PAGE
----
Common Pleas, Philadelphia County:
September Term, 1786
The case was this:—The Plaintiffs and the Defendant had been concerned together in trade; and upon settling their accounts, a considerable ballance appeared against Allen; for the recovery of which an action was brought in the State of New-Jersey in May 1782; and judgment was therein obtained in November following, when a Fi. fa. issued, and on a return of Nulia bona to that writ, a Ca. Sa. was sued out returnable to May 1783—In the mean time, the Defendant, on the 27th of April 1783, was arrested in Pennsylvania for the same debt, and gave bail; but, on his return to New-Jersey, he was there taken on the Ca. Sa. which
Bradford moved to set the judgment of this Court aside, or to open it in order to admit the Defendant to plead the proceedings and discharge in New-Jersey.
Upon the argument it was stated, and agreed, that no person was entitled to relief under the Insolvent Law of New-Jersey, who was not born in that state, or had not resided in it one year free from arrest; that a man indebted to any amount was entitled to the benefit of it; that a person not in execution was not excluded; that the Act requires notice to be inserted in the public papers of New-York if the debtor lives in East Jersey, or in those of Pennsylvania if he lives in West-Jersey; and that every debtor, who complied with the terms of the Act, became thereby expressly discharged from all debts due at the time of the assignment of his effects for the use of his creditors, or contracted for before that time and payable after, "so far as regards the imprisonment or detention of his person."
Bradford and Lewis, in support of the motion, contended that the benefit and effect of the New-Jersey law ought, in the present case, to be extended to Pennsylvania, as well by the general principle of the law of nations, as by the particular obligation arising from the articles of confederation.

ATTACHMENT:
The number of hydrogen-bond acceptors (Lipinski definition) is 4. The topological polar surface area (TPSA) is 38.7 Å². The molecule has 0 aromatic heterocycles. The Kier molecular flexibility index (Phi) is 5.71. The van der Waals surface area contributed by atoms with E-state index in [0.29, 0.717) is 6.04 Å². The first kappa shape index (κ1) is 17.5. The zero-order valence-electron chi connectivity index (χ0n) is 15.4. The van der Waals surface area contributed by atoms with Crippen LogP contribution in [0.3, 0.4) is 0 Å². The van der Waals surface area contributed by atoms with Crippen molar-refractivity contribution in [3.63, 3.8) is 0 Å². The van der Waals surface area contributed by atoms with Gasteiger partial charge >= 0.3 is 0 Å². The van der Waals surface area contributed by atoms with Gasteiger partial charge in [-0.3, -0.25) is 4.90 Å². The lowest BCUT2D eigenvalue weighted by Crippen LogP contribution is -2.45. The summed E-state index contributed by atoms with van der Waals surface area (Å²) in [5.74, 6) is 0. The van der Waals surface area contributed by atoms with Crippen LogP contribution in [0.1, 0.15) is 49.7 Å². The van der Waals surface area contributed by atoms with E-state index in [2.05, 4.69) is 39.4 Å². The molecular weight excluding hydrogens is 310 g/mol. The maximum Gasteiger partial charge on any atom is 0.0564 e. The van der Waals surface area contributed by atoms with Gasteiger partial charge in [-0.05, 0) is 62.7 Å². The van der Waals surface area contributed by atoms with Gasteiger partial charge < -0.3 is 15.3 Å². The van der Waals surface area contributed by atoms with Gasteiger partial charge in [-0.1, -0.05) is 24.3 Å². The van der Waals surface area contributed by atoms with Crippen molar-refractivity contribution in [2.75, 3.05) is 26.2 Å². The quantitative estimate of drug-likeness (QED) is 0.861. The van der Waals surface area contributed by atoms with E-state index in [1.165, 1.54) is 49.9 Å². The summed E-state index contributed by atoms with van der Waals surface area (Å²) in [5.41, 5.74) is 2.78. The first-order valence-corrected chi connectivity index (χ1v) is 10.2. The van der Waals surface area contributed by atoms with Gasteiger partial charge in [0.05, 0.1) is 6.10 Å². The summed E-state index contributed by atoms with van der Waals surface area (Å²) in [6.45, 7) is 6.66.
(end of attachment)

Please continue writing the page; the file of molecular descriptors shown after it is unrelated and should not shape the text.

1. They observed, that by the Law of Nations, every transaction, not yet compleated, which has a view to its completion in a foreign country, must be determined according to the municipal law of that country: But, if perfectly compleat in the country in which it originated, the Lex Loci that decided, must protect it in every other country where the validity of the transaction is called in question. 1 Black. Rep. 258. 2 Burr. 1078. Finch 186. 2 Show. 231. If the validity of a contract depends upon the laws of a foreign country in which it is perfected, and cannot be affected by any arguments drawn from the laws of the country where a subsequent action is brought, certainly a judicial decision (which, like an Act once in force, but afterwards repealed, vests a right in the party, though its immediate operation is impeded) cannot be otherwise expounded and enforced than by the laws of the country where it is pronounced: And proceedings under the Insolvent Act amount to a judicial decision; for, they determine a debt, and give a remedy. Sir T. Raym. 473. They might, indeed, be said to amount to more; as, in giving the creditor all the advantage of the debtor's effects they become a species of execution, and, therefore, may be considered a satisfaction. It is no small injustice, when a debtor has been compelled to assign all his effects, when he has given every satisfaction that he possibly can, to pursue his footsteps, on every change of situation, and commit him again and again into custody. If the suit in New Jersey had terminated in another manner, for in-
2. But, should the Defendant find no protection under the law of nations, the 4th Article of the Confederation, effectually supplies that defect. The article declares, that "full faith and credit shall be given in each of these States to the records, acts, and judicial proceedings, of the Courts and Magistrates of every other State." Now, if a judgment, or other judicial proceeding in New-Jersey had not been evidence before, this provision (to the true sense of which the law of Pennsylvania is subservient) would have made it so-if it was only prima facie evidence before, this would render it conclusive. What Lord Mansfield declares in Doug. 5. to be the case with respect to certain Courts in Westminster-Hall (whose decisions and proceedings are unexaminable evidence) is also true when applied to the several Courts of Justice in the States of the American Union; and the discharge in New Jersey may be carried about by the Defendant into each of those states, as an impenetrable suit of armour to guard him from all future attacks upon his liberty, for a cause of action existing at the time it was granted.